Now, the context:

1. It was my friend Vanessa’s birthday. She wanted to play trampoline dodgeball. But I was wearing a short leather skirt.

2. I ran to Target and bought a pair of sweats to change into. But by the time I returned, everyone had already jumped so much they were hyperventilating and now eating cupcakes. We’re getting old.

3. I never actually used the pants, although I did wear them for three minutes to eat a cupcake. I did not think that qualified as use, which brought me to the customer service line to return the pants.

Now, to address your unspoken (but obvious) concerns:

1. No, I do not live in a van down by the river. I had Old McDonald’s Swine Flu Farm living in my sinuses. Yes, I should have at least combed my hair.

2. My dog, which also happens to have the hairiest white rumpus of any creature on Earth, was in the backseat of my car. Even though the pants were caked in dog hair, once again, I swear they were within the bounds of an appropriate return.

3. When I shook the pants to remove their fur coat, I did not know a dirty sock had been hiding in the pants leg.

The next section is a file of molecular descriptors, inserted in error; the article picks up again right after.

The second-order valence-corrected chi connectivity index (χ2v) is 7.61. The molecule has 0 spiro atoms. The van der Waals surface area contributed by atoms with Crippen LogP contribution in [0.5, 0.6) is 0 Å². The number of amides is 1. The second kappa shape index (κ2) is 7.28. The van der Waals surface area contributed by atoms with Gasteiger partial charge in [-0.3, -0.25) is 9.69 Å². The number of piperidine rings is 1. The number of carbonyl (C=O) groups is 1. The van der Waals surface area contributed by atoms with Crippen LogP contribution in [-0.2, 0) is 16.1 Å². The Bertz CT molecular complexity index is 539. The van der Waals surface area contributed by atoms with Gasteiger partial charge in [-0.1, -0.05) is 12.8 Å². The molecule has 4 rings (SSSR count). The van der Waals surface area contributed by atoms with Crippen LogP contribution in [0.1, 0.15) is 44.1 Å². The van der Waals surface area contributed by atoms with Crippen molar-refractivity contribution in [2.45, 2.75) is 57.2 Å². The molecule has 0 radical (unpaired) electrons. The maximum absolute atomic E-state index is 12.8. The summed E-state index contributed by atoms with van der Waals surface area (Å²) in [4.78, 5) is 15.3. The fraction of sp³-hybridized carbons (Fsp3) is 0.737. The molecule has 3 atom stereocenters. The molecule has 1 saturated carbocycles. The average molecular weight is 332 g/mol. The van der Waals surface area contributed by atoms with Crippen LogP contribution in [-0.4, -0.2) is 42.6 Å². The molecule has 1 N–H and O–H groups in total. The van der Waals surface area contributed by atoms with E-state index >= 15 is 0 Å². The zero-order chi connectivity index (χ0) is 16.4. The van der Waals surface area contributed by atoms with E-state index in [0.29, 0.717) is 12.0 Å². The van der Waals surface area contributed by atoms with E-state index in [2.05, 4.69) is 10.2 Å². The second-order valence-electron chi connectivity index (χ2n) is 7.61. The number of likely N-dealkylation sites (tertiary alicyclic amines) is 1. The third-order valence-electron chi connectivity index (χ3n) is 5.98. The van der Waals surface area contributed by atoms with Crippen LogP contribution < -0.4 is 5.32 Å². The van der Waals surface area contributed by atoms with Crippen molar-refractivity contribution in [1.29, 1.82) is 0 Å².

4. And no, I am definitely not Aimee Heckel, who writes a fashion column for the Camera. That was actually my sister Leah returning the pants for me.

Thanks for your understanding.

Dear Leah,
I’m sorry. Don’t go to Target for a very long time.

Ah, yes. Socks suck. One of the reasons I love spring is it means I don’t have to touch those things for a good three months.

Of all of my clothing items, socks cause me the most stress. They’re either where I don’t want them to be — i.e. the return line at Target — or nowhere to be found, kidnapped by sock gnomes and my poodles. I feel like I am constantly digging through my bucket of widowed socks for “the other” sock. In vain.

I recently reached such a critical mass of single socks that I began unapologetically wearing mismatched socks to the gym.

My friend Laura says my problem is that my socks are bored, so they’re running away. They’re all white or black.